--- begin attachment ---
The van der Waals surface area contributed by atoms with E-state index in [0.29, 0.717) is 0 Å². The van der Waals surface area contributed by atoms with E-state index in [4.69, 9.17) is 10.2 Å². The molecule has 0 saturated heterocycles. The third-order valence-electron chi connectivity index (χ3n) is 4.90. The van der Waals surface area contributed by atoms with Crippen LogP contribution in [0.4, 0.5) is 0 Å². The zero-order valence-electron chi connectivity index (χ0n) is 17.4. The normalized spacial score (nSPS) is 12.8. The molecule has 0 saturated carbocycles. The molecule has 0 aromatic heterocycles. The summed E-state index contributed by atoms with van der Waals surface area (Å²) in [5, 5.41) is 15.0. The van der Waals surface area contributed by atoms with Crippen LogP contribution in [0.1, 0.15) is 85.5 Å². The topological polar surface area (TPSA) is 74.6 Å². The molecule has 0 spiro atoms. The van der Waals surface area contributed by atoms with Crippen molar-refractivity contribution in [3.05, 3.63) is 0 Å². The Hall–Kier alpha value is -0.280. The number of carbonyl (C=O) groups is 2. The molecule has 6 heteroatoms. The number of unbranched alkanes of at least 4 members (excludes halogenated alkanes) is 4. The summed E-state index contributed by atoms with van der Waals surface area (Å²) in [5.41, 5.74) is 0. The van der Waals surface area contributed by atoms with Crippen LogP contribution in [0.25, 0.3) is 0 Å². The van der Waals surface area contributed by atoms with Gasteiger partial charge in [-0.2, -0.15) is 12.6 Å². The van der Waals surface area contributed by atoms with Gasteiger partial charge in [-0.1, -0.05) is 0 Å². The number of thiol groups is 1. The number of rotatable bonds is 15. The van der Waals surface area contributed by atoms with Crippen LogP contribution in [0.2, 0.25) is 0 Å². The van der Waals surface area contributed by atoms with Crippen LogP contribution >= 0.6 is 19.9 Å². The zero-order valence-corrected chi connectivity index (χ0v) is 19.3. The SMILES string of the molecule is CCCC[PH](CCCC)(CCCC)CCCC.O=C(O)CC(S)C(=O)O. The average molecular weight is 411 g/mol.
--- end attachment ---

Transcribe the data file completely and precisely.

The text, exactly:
The van der Waals surface area contributed by atoms with E-state index in [0.29, 0.717) is 0 Å². The van der Waals surface area contributed by atoms with E-state index in [4.69, 9.17) is 10.2 Å². The molecule has 0 saturated heterocycles. The third-order valence-electron chi connectivity index (χ3n) is 4.90. The van der Waals surface area contributed by atoms with Crippen LogP contribution in [0.4, 0.5) is 0 Å². The zero-order valence-electron chi connectivity index (χ0n) is 17.4. The normalized spacial score (nSPS) is 12.8. The molecule has 0 saturated carbocycles. The molecule has 0 aromatic heterocycles. The summed E-state index contributed by atoms with van der Waals surface area (Å²) in [5, 5.41) is 15.0. The van der Waals surface area contributed by atoms with Crippen LogP contribution in [0.1, 0.15) is 85.5 Å². The topological polar surface area (TPSA) is 74.6 Å². The molecule has 0 spiro atoms. The van der Waals surface area contributed by atoms with Crippen molar-refractivity contribution in [3.05, 3.63) is 0 Å². The Hall–Kier alpha value is -0.280. The number of carbonyl (C=O) groups is 2. The molecule has 6 heteroatoms. The number of unbranched alkanes of at least 4 members (excludes halogenated alkanes) is 4. The summed E-state index contributed by atoms with van der Waals surface area (Å²) in [5.41, 5.74) is 0. The van der Waals surface area contributed by atoms with Crippen LogP contribution in [0.25, 0.3) is 0 Å². The van der Waals surface area contributed by atoms with Gasteiger partial charge in [-0.2, -0.15) is 12.6 Å². The van der Waals surface area contributed by atoms with Gasteiger partial charge in [-0.1, -0.05) is 0 Å². The number of thiol groups is 1. The number of rotatable bonds is 15. The van der Waals surface area contributed by atoms with Crippen LogP contribution in [0.2, 0.25) is 0 Å². The van der Waals surface area contributed by atoms with Crippen LogP contribution >= 0.6 is 19.9 Å². The zero-order valence-corrected chi connectivity index (χ0v) is 19.3. The SMILES string of the molecule is CCCC[PH](CCCC)(CCCC)CCCC.O=C(O)CC(S)C(=O)O. The average molecular weight is 411 g/mol.